The authoritarian parent attempts to shape, control, and evaluate the behavior and attitudes of the child in accordance with a set standard of conduct, usually an absolute standard, theologically motivated and formulated by a higher authority. She [the parent] values obedience as a virtue and favors punitive, forceful measures to curb self-will at points where the child's actions or beliefs conflict with what she thinks is right conduct. She believes in keeping the child in his place, in restricting his autonomy, and in assigning household responsibilities in order to inculcate respect for work. She regards the preservation of order and traditional structure as a highly valued end in itself. She does not encourage verbal give and take, believing that the child should accept her word for what is right
Parent attempts to behave in a nonpunitive, acceptant and affirmative manner towards the child's impulses, desires, and actions. She [the parent] consults with him [the child] about policy decisions and gives explanations for family rules. She makes few demands for household responsibility and orderly behavior. She presents herself to the child as a resource for him to use as he wishes, not as an ideal for him to emulate, nor as an active agent responsible for shaping or altering his ongoing or future behavior. She allows the child to regulate his own activities as much as possible, avoids the exercise of control, and does not encourage him to obey externally defined standards. She attempts to use reason and manipulation, but not overt power to accomplish her ends.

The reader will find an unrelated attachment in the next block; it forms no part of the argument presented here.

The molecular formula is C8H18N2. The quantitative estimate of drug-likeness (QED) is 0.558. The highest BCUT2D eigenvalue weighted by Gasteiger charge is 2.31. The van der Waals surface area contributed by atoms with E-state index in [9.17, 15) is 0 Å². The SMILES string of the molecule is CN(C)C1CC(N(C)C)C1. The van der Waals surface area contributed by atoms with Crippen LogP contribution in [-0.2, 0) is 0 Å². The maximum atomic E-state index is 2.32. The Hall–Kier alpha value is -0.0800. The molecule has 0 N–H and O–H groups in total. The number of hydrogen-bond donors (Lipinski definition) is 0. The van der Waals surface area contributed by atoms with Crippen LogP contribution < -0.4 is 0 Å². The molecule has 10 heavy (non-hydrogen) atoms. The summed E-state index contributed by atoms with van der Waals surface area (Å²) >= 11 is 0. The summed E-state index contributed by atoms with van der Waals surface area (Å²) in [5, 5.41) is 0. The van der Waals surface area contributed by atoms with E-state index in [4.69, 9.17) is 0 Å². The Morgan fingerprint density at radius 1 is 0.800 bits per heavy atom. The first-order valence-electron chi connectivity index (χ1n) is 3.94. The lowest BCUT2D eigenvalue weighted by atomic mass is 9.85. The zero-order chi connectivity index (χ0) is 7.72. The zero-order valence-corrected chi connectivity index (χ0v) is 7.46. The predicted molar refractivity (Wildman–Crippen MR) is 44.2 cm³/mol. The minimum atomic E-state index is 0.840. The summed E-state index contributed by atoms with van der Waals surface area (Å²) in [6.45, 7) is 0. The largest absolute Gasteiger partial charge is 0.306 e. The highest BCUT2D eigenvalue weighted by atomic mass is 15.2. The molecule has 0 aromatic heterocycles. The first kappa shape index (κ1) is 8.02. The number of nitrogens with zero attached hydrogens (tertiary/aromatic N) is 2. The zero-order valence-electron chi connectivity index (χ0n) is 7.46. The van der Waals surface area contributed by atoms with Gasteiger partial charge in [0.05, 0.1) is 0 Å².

Verywell.com suggests that there is a 4th style which is the uninvolved parent. Keep reading to see how they described an uninvolved parent.
Do any of these statements sound familiar?
You don't ask your child about school or homework.
You rarely know where your child is or who she is with.
You don't spend much time with your child.
If so, you might be an uninvolved parent. Uninvolved parents basically expect children to raise themselves. They usually don't devote much time or energy into meeting children's basic needs.
Uninvolved parents are often neglectful. But sometimes, it's not intentional. A parent with mental health issues or substance abuse problems, for example, may not be able to care for a child's physical or emotional needs on a consistent basis.
At other times, uninvolved parents lack knowledge about child development. And sometimes, they're simply overwhelmed with other problems, like work, paying bills, and managing a household.